Cause and Effect, and then there is Monetary Policy

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Contrary to conventional wisdom, we think monetary policy remains an important variable for asset prices. Interest rates and foreign exchange are two dimensions of the price of money.  There is a relationship, even if it is not linear or temporally consistent.

Contrary to conventional wisdom, we think monetary policy remains an important variable for asset prices. Interest rates and foreign exchange are two dimensions of the price of money.  There is a relationship, even if it is not linear or temporally consistent.

Moreover, as a great discounting mechanism, the markets often price in the likelihood an event before it happens. In our day-to-day lives, causes take place before the effects by definition, but in the markets, sometimes, the effect is before the cause.  The effect was selling yen since earlier this month, for example, and the cause is the Bank of Japan meeting on July 28-29.

A couple of days before the BOJ meets the Federal Reserve Open Market Committee will gather. While there is much uncertainty about what the BOJ will do, there is great confidence in the outcome of the FOMC meeting–nothing.   This does not mean that the meeting is unimportant.

As you know, our understanding of the Federal Reserve places a heavy emphasis on the leadership:  the Chair Yellen, Vice-Chairman Fischer, and the NY Fed President, who unlike the other regional Fed Presidents, has a permanent vote on the FOMC.  The FOMC minutes are more comprehensive than the FOMC statement.  They report on the views of voting and non-voting members, regional presidents and governors, and therefore the dilute the signal emanating from the leadership.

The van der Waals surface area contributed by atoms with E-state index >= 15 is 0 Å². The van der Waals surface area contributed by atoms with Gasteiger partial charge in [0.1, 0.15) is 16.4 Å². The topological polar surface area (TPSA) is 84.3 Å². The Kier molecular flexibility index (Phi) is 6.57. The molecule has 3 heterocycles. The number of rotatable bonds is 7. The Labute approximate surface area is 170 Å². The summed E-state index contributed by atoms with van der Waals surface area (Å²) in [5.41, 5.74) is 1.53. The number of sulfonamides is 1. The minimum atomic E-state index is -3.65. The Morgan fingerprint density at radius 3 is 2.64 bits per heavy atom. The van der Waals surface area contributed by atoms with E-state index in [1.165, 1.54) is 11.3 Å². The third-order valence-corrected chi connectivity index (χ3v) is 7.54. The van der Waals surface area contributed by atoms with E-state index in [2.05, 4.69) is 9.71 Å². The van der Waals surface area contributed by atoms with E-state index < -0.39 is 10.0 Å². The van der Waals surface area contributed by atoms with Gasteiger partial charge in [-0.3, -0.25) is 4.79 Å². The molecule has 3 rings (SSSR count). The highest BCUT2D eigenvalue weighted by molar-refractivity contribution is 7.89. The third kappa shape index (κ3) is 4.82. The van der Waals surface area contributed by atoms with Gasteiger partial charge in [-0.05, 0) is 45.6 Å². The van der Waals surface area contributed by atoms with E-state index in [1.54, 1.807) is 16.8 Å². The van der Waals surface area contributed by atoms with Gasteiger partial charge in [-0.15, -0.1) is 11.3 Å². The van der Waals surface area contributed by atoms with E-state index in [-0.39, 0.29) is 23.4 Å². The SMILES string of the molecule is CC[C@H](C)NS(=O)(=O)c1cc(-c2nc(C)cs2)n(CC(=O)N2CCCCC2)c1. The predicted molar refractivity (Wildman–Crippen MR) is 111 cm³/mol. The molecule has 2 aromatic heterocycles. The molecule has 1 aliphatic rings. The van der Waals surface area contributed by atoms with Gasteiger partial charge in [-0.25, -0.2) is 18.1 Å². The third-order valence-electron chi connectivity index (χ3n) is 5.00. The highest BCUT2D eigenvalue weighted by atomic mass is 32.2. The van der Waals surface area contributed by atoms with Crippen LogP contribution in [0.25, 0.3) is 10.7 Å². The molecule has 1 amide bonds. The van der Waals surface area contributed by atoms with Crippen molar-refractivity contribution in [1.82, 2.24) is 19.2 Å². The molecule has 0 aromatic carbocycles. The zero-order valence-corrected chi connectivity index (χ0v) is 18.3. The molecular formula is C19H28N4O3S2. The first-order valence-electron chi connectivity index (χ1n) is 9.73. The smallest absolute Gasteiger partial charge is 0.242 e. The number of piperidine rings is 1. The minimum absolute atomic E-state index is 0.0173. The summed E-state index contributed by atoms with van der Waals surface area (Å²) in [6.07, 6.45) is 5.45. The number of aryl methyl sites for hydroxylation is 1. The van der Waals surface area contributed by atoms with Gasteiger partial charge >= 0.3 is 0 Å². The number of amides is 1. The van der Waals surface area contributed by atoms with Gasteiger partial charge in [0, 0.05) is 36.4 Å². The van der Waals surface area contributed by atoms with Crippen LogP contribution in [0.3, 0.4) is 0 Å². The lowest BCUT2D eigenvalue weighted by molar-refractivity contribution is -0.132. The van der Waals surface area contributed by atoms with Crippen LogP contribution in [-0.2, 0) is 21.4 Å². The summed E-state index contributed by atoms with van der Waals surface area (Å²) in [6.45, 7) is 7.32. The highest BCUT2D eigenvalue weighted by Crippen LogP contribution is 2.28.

The statement that follows an FOMC meeting is among the cleanest expressions of the views of the Fed’s leadership.  It is crafted by the leaderships though may be written in way to ensure support of as many voting members as reasonable.   Dissents by Governors are rarer and understood to be more significant than dissents from regional Presidents, whose qualification for office is not economic or acumen. 

The FOMC statement is likely to recognize that since the June meeting the economy has evolved largely in line with what the Fed expected, or hoped for, as the case might be. Nearly every piece of economic data since late-June has been better than expected.  This includes the non-manufacturing ISM, job creation, retail sales, industrial and manufacturing output, and existing home sales.  Headline and core CPI were also firmer than anticipated.

The statement is likely to recognize the resilience of the capital markets since the UK referendum.  Many equity markets, including the US benchmarks, have made new highs.  The drop in long-term bond yields have not fully recovered but have stabilized and the 10-year breakeven has returned to levels above the 1.50% that were seen a week before the UK referendum.  Meanwhile, the yuan, which was a source of investor angst last summer, is no longer driving the capital markets, even though its depreciation is larger and its equity market is among the worst performers this year.